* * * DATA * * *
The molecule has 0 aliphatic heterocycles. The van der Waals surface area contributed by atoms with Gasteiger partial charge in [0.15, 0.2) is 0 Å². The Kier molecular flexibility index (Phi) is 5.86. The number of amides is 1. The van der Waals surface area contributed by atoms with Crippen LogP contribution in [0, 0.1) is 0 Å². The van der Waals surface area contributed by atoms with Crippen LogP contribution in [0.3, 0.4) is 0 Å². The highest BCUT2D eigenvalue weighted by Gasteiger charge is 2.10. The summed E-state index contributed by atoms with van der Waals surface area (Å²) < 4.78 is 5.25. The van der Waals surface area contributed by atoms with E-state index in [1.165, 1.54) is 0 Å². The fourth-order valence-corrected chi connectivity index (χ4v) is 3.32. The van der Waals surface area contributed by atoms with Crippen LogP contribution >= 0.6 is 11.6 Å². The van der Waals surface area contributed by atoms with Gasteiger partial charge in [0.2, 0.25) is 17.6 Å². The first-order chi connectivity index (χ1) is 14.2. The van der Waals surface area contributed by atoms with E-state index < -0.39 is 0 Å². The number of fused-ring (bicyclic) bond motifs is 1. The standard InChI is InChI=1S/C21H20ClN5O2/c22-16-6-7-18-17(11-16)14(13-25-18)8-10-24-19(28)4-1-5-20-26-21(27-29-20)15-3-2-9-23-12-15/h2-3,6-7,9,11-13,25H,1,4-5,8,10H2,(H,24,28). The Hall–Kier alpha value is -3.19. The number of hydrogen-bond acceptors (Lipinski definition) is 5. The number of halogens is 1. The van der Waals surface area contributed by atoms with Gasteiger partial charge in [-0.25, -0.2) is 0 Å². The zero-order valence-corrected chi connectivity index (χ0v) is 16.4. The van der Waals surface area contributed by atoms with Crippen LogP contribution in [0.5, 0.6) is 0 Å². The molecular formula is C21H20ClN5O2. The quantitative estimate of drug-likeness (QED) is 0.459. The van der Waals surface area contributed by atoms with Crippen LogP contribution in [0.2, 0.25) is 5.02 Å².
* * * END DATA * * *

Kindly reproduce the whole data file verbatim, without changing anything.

The molecule has 0 aliphatic heterocycles. The van der Waals surface area contributed by atoms with Gasteiger partial charge in [0.15, 0.2) is 0 Å². The Kier molecular flexibility index (Phi) is 5.86. The number of amides is 1. The van der Waals surface area contributed by atoms with Crippen LogP contribution in [0, 0.1) is 0 Å². The van der Waals surface area contributed by atoms with Crippen LogP contribution in [0.3, 0.4) is 0 Å². The highest BCUT2D eigenvalue weighted by Gasteiger charge is 2.10. The summed E-state index contributed by atoms with van der Waals surface area (Å²) < 4.78 is 5.25. The van der Waals surface area contributed by atoms with E-state index in [1.165, 1.54) is 0 Å². The fourth-order valence-corrected chi connectivity index (χ4v) is 3.32. The van der Waals surface area contributed by atoms with Crippen LogP contribution >= 0.6 is 11.6 Å². The van der Waals surface area contributed by atoms with Gasteiger partial charge in [0.2, 0.25) is 17.6 Å². The first-order chi connectivity index (χ1) is 14.2. The van der Waals surface area contributed by atoms with E-state index < -0.39 is 0 Å². The number of fused-ring (bicyclic) bond motifs is 1. The standard InChI is InChI=1S/C21H20ClN5O2/c22-16-6-7-18-17(11-16)14(13-25-18)8-10-24-19(28)4-1-5-20-26-21(27-29-20)15-3-2-9-23-12-15/h2-3,6-7,9,11-13,25H,1,4-5,8,10H2,(H,24,28). The Hall–Kier alpha value is -3.19. The number of hydrogen-bond acceptors (Lipinski definition) is 5. The number of halogens is 1. The van der Waals surface area contributed by atoms with Gasteiger partial charge in [-0.25, -0.2) is 0 Å². The zero-order valence-corrected chi connectivity index (χ0v) is 16.4. The van der Waals surface area contributed by atoms with Crippen LogP contribution in [0.5, 0.6) is 0 Å². The molecular formula is C21H20ClN5O2. The quantitative estimate of drug-likeness (QED) is 0.459. The van der Waals surface area contributed by atoms with Crippen LogP contribution in [0.2, 0.25) is 5.02 Å².